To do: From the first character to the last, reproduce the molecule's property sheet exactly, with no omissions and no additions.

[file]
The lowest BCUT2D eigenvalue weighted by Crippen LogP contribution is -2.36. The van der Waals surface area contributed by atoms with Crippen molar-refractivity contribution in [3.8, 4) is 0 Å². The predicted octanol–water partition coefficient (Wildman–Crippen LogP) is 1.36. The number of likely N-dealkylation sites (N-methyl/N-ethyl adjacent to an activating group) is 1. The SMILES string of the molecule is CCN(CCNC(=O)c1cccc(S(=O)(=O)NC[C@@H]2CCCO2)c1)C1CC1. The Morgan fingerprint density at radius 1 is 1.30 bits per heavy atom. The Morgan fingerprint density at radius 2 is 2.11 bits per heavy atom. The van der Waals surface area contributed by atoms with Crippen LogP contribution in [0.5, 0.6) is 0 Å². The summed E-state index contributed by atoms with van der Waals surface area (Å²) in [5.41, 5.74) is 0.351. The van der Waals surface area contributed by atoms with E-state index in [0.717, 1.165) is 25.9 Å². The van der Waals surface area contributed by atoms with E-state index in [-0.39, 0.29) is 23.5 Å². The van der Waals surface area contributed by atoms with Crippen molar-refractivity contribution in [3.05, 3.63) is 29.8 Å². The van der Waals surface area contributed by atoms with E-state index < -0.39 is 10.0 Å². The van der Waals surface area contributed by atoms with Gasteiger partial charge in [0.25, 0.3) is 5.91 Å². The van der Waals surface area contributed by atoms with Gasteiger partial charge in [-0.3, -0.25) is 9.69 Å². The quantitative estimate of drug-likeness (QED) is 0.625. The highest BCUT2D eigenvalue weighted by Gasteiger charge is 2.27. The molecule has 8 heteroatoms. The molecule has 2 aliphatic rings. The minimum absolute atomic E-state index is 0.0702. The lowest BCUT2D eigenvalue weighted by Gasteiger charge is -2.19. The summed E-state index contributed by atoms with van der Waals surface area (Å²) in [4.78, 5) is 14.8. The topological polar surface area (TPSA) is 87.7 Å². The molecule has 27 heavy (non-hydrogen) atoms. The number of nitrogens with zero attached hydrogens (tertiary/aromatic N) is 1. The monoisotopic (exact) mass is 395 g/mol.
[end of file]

The lowest BCUT2D eigenvalue weighted by Crippen LogP contribution is -2.36. The van der Waals surface area contributed by atoms with Crippen molar-refractivity contribution in [3.8, 4) is 0 Å². The predicted octanol–water partition coefficient (Wildman–Crippen LogP) is 1.36. The number of likely N-dealkylation sites (N-methyl/N-ethyl adjacent to an activating group) is 1. The SMILES string of the molecule is CCN(CCNC(=O)c1cccc(S(=O)(=O)NC[C@@H]2CCCO2)c1)C1CC1. The Morgan fingerprint density at radius 1 is 1.30 bits per heavy atom. The Morgan fingerprint density at radius 2 is 2.11 bits per heavy atom. The van der Waals surface area contributed by atoms with Crippen LogP contribution in [0.5, 0.6) is 0 Å². The summed E-state index contributed by atoms with van der Waals surface area (Å²) in [5.41, 5.74) is 0.351. The van der Waals surface area contributed by atoms with E-state index in [0.717, 1.165) is 25.9 Å². The van der Waals surface area contributed by atoms with E-state index in [-0.39, 0.29) is 23.5 Å². The van der Waals surface area contributed by atoms with Crippen molar-refractivity contribution in [3.05, 3.63) is 29.8 Å². The van der Waals surface area contributed by atoms with E-state index < -0.39 is 10.0 Å². The van der Waals surface area contributed by atoms with Gasteiger partial charge in [0.25, 0.3) is 5.91 Å². The van der Waals surface area contributed by atoms with Gasteiger partial charge in [-0.3, -0.25) is 9.69 Å². The quantitative estimate of drug-likeness (QED) is 0.625. The highest BCUT2D eigenvalue weighted by Gasteiger charge is 2.27. The molecule has 8 heteroatoms. The molecule has 2 aliphatic rings. The minimum absolute atomic E-state index is 0.0702. The lowest BCUT2D eigenvalue weighted by Gasteiger charge is -2.19. The summed E-state index contributed by atoms with van der Waals surface area (Å²) in [4.78, 5) is 14.8. The topological polar surface area (TPSA) is 87.7 Å². The molecule has 27 heavy (non-hydrogen) atoms. The number of nitrogens with zero attached hydrogens (tertiary/aromatic N) is 1. The monoisotopic (exact) mass is 395 g/mol.